1st April 2019
It has long been believed that the Silk Road got its name from the trade in the highly-sought after fabric that travelled along routes from China to the West in the first millennia. However, archaeologists working in China have unearthed evidence of an actual road made from silk, which they believe stretches over 4,000 miles from Xian to Istanbul. They believe the silk rug-like road was laid in the 5th century to help traders and merchants navigate their way across the dangerous route.
The discovery was made in China’s Taklamakan Desert - ironically as part of the huge revitalisation of the Silk Road that the Chinese government are undertaking. When workers discovered patterns of a carpet hidden beneath the sand, archaeologists were called in to investigate. A team of archaeologists excavated the area and confirmed that there is an actual silk road buried beneath the desert, which probably stretches though Uzbekistan, Turkmenistan and Iran and into Turkey. This would make it the world's biggest ever carpet.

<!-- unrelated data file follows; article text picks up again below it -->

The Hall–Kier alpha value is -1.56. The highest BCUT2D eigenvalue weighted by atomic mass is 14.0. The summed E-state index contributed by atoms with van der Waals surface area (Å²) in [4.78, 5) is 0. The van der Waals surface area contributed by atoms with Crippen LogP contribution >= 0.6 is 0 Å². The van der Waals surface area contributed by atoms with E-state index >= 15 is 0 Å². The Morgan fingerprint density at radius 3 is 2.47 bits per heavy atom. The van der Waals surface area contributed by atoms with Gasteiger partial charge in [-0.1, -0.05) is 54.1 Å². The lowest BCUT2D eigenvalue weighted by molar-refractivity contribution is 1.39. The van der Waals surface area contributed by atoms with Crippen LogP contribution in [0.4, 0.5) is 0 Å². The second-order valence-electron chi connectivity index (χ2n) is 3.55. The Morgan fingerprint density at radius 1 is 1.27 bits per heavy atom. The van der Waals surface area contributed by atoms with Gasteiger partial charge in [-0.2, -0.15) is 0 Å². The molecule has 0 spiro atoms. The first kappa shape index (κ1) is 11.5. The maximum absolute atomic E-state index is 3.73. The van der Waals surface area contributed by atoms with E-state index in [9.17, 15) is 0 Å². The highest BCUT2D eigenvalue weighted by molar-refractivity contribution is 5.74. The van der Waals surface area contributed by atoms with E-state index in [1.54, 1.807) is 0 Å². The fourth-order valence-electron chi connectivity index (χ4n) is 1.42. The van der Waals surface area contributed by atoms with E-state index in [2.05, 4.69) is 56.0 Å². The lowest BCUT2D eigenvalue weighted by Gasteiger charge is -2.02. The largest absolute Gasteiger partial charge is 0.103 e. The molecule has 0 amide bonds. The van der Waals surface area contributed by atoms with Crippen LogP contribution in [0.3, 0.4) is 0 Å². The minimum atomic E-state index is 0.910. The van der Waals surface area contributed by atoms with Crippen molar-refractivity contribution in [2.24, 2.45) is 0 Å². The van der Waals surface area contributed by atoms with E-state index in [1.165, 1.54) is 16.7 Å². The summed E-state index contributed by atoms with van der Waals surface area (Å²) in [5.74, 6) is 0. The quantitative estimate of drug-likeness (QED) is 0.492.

Head of the archaeology team Ann Teak-Relic, said “It seems the Silk Road was actually a road made of silk, stretching over 4,000 miles. The amount of work that must have gone into weaving the Silk Road is mindblowing. It was probably laid to help mark the way for traders, as we have found evidence of arrows pointing and occasional phrases such as “Isfahan 1250 miles, Istanbul 2600 miles, Samarkand 860 miles”.
Another theory is that the Silk Road was laid to keep the feet warm of the pilgrims who occasionally travelled the route barefoot. This discovery follows 2014's astonishing find of the world's first selfie in a cave in Ethiopia.